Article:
Computer Vision — Understanding GrabCut Algorithm without the Maths
If you are a beginner in the field of computer vision like me, this might be suitable for you. Let’s jump right into it! Oh, and without the code too…
Object segmentation has been a tough task for computers and even for engineers to make it work on computers. Until recently(well, maybe not so recently), an algorithm was introduced to make this task feel easy. Before we go on and explain the algorithm, let’s explain at a very high level what object segmentation is.
Object segmentation is basically the process of (you’ve guessed it) segmenting an image into portions of smaller size images. More specifically, after object segmentation, the computer is able to tell how many objects there are in the image and is able to tell whether an object in an image corresponds to the foreground or the background. Enter the GrabCut algorithm. Here, we will use GrabCut algorithm to segment the image into foregrounds and backgrounds.
Here’s how it works:
You start off by drawing a rectangle on an image and this rectangle should include the subjects of the image, like a person or a dog. Subsequently, the area lying outside of the rectangle you’ve just drawn is automatically defined as the background. The data contained in the background is used as a reference to distinguish background areas from foreground areas within the defined rectangle.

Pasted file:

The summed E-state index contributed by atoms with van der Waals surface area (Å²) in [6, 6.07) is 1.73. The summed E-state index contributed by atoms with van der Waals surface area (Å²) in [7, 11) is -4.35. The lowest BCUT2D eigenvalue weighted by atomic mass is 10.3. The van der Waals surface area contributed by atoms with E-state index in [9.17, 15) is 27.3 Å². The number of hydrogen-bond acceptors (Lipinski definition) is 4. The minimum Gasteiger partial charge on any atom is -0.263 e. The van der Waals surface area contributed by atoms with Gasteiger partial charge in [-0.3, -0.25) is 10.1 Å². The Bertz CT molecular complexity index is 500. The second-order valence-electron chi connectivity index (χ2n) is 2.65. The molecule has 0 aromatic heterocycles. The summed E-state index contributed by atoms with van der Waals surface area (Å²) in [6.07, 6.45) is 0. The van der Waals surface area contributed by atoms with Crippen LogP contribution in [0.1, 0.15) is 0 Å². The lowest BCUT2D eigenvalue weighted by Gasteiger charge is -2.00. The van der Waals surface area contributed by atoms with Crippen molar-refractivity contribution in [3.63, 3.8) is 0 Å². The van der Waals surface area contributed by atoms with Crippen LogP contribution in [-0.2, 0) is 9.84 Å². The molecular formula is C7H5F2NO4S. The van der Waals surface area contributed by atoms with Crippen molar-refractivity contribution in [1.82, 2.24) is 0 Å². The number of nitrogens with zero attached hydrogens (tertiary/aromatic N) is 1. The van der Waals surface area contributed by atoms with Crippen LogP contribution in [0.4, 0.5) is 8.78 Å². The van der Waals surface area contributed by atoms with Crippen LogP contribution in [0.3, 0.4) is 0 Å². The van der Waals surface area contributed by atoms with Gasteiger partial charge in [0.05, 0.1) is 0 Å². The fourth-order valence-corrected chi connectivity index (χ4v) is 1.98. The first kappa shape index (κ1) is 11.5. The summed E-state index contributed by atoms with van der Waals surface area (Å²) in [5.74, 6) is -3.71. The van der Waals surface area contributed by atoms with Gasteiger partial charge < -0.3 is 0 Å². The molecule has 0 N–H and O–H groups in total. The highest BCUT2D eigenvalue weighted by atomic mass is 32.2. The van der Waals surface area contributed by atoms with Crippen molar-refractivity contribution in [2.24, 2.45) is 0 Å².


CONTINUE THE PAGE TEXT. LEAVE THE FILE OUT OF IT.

To make it simple, this algorithm defines the area in the rectangle as a color distribution model using the Gaussian Mixture Model(GMM), where each pixel will be given a label to tell whether it is a foreground, background, or unknown. If you understand a little about image processing, every pixel is connected to one another by a gradient and so this model will encourage neighbouring pixels of similar color distribution to have the exact same label.
Then, we will create a graph initialized with weights, which will then be solved using the Min-Cut algorithm, to yield 2 groups of vertices. We then create a graph that will take N vertices, (N=number of pixels) and link neighbouring vertices with edges whose weights are defined by the vertices(pixels) color similarity. After doing so, we add 2 vertices(labels for foreground and background) to the graph, each of which will be linked to the N pixels according to the probability of the pixel to match a color distribution of the background or foreground.
In simpler terms, the GrabCut method puts 2 labels, one for background and one for foreground, and link all the pixels to itself based on the similarity of color distribution of each pixel to the labels.
Getting to this point would require a huge amount of research in the algorithm, so to make it simple to understand, the method will run iterations of min-cut on the graph of the image to fully define all pixels with a label since some of the pixels will initially receive an unknown label. And finally, you get a segmented image like this: